Nothing excuses Tampa police Chief Mary O’Connor’s behavior when she was stopped by a Pinellas sheriff’s deputy last month. In whipping out her badge and asking for a break, O’Connor abused her authority, betrayed her boss, embarrassed her constituents and eroded public faith in the promise of equal treatment before the law. While the city placed O’Connor on leave Friday, that’s not good enough. She needs to resign; if not, Mayor Jane Castor should fire her.
O’Connor was a passenger in a golf cart driven by her husband, Keith, that a Pinellas deputy stopped at about 7:30 p.m. on Nov. 12 in Oldsmar. In a video recorded by the deputy’s body camera, the deputy approached and told the couple they were driving a vehicle without a license plate on a public roadway. O’Connor, who already had her badge at the ready, asked the deputy: “Is your camera on?” When he said yes, O’Connor slid her badge forward and said: “I’m the police chief in Tampa.”
“I’m hoping that you will just let us go tonight,” she tells the deputy.
The deputy says O’Connor looked familiar. They briefly exchange pleasantries before he tells the couple: “Have a good night.” O’Connor shakes the deputy’s hand and hands over a business card. “If you ever need anything, call,” she says.
“Okay,” the deputy responds.
“Serious,” O’Connor adds.
We know that police officers sometimes give their colleagues in law enforcement a break. But our concern here is not with the deputy, or that Keith O’Connor, a retired Tampa police deputy chief now employed as a city of Tampa department head, was not cited for a missing tag.
What’s wrong is that Mary O’Connor used her status as Tampa’s police chief to keep her and her husband from facing any consequences that night. Why any police officer (much less a chief) would flash a badge under such minor circumstances is hard to fathom. The behavior also showed an ignorance of what the badge stands for and undermines confidence in police everywhere.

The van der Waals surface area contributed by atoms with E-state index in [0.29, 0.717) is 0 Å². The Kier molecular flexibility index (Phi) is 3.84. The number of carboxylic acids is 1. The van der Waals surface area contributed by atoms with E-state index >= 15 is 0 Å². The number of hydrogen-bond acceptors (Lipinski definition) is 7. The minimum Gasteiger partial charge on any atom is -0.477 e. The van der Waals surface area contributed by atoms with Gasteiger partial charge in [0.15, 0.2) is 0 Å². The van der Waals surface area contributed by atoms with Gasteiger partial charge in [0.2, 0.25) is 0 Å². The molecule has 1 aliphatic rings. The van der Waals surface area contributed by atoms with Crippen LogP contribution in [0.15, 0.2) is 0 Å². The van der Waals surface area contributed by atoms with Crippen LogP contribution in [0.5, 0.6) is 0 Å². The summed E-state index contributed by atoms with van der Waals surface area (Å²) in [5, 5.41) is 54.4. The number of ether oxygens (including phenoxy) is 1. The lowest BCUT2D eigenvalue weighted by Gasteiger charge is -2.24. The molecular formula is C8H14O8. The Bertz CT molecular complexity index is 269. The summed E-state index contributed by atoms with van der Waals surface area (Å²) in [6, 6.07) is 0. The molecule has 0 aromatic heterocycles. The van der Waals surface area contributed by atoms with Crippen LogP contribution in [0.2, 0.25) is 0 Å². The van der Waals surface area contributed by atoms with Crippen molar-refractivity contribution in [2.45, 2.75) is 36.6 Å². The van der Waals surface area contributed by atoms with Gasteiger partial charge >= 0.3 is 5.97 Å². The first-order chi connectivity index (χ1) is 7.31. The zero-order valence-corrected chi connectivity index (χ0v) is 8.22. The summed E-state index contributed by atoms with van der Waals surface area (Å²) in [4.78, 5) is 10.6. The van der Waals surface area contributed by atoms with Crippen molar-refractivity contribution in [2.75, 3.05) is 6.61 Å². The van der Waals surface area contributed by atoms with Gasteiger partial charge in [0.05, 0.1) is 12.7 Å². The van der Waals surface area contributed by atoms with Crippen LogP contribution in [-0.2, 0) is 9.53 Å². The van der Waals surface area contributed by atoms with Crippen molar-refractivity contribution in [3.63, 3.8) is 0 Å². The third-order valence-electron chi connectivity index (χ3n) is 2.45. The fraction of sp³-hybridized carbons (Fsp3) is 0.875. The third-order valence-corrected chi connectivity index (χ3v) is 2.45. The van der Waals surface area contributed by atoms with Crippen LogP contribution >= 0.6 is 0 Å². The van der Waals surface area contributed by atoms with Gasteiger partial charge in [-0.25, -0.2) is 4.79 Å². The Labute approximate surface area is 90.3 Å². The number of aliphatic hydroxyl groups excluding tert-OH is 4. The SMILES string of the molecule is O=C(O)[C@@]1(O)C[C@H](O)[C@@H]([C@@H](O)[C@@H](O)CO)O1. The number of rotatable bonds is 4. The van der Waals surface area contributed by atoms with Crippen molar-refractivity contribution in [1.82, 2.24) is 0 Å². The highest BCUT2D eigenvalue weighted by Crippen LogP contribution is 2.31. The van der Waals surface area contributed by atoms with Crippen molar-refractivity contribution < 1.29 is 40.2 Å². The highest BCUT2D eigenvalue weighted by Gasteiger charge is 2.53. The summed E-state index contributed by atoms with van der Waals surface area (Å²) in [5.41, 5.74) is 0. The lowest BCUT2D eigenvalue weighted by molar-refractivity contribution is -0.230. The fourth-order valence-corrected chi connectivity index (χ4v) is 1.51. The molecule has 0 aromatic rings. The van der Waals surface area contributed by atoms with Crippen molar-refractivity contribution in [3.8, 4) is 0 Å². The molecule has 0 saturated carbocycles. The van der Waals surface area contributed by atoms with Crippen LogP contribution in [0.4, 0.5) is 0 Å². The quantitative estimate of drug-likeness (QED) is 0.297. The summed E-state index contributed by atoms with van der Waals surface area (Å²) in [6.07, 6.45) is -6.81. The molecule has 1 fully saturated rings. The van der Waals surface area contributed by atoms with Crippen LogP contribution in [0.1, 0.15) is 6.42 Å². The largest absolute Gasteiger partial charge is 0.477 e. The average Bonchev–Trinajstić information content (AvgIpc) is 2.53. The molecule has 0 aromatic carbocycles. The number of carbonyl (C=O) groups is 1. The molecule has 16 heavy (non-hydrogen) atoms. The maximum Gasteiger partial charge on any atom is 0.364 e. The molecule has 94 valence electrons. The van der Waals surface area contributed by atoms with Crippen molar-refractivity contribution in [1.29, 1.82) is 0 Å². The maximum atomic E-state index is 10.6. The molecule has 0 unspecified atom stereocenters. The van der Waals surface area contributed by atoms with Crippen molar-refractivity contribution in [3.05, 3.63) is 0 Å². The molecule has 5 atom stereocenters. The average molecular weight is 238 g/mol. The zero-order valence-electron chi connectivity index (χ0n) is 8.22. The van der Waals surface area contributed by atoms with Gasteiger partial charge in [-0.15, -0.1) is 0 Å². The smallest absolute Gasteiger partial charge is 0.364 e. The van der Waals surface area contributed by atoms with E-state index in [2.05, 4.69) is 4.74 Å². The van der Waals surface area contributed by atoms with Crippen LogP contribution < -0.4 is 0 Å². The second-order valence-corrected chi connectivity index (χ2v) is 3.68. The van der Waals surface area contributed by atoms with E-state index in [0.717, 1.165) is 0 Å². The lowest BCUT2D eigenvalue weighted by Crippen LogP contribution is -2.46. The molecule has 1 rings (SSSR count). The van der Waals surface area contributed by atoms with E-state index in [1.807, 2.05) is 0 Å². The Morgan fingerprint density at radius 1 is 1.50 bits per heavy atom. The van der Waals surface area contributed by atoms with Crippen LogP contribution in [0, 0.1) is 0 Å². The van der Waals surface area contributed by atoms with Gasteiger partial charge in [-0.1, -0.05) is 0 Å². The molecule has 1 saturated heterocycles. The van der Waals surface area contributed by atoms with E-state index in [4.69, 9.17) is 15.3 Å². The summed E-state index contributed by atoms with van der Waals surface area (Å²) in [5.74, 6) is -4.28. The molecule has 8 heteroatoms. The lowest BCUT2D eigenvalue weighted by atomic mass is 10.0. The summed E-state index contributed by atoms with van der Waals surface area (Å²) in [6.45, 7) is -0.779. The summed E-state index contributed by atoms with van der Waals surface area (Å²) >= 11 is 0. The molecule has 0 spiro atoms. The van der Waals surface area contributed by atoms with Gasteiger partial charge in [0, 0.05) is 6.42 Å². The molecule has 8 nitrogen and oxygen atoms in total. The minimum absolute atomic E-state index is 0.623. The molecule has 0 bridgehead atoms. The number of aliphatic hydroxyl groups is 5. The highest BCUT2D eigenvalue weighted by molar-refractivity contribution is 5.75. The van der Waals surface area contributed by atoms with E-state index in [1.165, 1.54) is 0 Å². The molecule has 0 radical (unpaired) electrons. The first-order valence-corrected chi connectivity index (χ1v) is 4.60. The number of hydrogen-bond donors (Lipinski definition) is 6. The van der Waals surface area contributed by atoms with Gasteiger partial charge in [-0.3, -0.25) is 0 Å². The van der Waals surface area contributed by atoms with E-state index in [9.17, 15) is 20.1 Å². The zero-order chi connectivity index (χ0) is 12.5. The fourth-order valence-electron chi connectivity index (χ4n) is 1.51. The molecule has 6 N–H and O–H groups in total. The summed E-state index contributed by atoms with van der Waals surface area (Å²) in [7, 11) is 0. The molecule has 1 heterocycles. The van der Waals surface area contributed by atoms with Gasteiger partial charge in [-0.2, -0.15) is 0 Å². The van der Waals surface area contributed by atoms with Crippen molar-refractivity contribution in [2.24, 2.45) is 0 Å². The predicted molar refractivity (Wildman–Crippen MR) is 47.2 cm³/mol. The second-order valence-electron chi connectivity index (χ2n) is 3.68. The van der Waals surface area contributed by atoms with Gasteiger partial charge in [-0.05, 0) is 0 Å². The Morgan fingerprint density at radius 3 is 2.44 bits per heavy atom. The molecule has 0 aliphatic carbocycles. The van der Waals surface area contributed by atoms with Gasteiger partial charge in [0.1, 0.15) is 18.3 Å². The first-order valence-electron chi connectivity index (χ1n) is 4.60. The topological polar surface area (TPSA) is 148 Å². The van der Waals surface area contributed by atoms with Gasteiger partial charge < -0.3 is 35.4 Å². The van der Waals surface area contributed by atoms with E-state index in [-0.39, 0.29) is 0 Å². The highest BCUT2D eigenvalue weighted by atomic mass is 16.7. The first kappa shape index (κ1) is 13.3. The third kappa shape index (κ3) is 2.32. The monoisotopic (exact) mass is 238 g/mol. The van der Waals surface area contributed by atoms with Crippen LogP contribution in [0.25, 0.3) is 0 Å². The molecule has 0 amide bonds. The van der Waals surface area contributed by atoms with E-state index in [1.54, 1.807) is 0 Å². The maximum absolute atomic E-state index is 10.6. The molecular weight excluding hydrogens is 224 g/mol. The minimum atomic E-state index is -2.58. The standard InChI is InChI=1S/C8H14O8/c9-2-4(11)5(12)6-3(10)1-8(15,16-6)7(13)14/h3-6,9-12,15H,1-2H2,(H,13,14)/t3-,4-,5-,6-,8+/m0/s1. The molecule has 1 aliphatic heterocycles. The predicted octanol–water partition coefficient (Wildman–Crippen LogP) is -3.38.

The office O’Connor occupies doesn’t belong to her; that badge she flashed symbolizes the public trust in her judgment and abilities, which this episode shows, can be a very fleeting thing. O’Connor has also underscored the cynicism that there are two sets of rules, one for the Mary O’Connors of the world, and another for the rest of us. On that score, her handing the deputy a business card and inviting him to call was as bad as flashing her badge. Was she offering him a coupon, a return favor in exchange for getting out of the potential trouble she was in?
O’Connor cannot possibly reestablish Castor’s trust after embarrassing the mayor. After all, it was Castor who appointed O’Connor chief earlier this year, despite another traffic stop three decades ago, when as a rookie Tampa officer, O’Connor was arrested on several charges stemming from another traffic stop with her future husband, Keith, also a police rookie. Both officers were suspended and then fired, but later reinstated. Mary O’Connor assured skeptics she learned from the experience, and Castor stood by her nominee and won city council confirmation.
In statements Thursday, both O’Connor and Castor expressed regrets, now that the story’s gotten out, and officials said an “internal review” of the incident is underway. O’Connor also asked “to receive the same discipline that any officer would receive for similar conduct.” But O’Connor’s not “any officer;” she’s the chief. Does anyone at City Hall get it?
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Castor placed O’Connor on administrative leave Friday, pending the outcome of the investigation. If this is another incremental step to buy time, downplay the incident and save the chief from resigning or being fired, then Castor will have to deflect a barrage a criticism as she seeks a second term in the March elections.
O’Connor has damaged her image beyond repair. If she doesn’t recognize it, Castor should.
Editorials are the institutional voice of the Tampa Bay Times. The members of the Editorial Board are Editor of Editorials Graham Brink, Sherri Day, Sebastian Dortch, John Hill, Jim Verhulst and Chairman and CEO Conan Gallaty. Follow @TBTimes_Opinion on Twitter for more opinion news.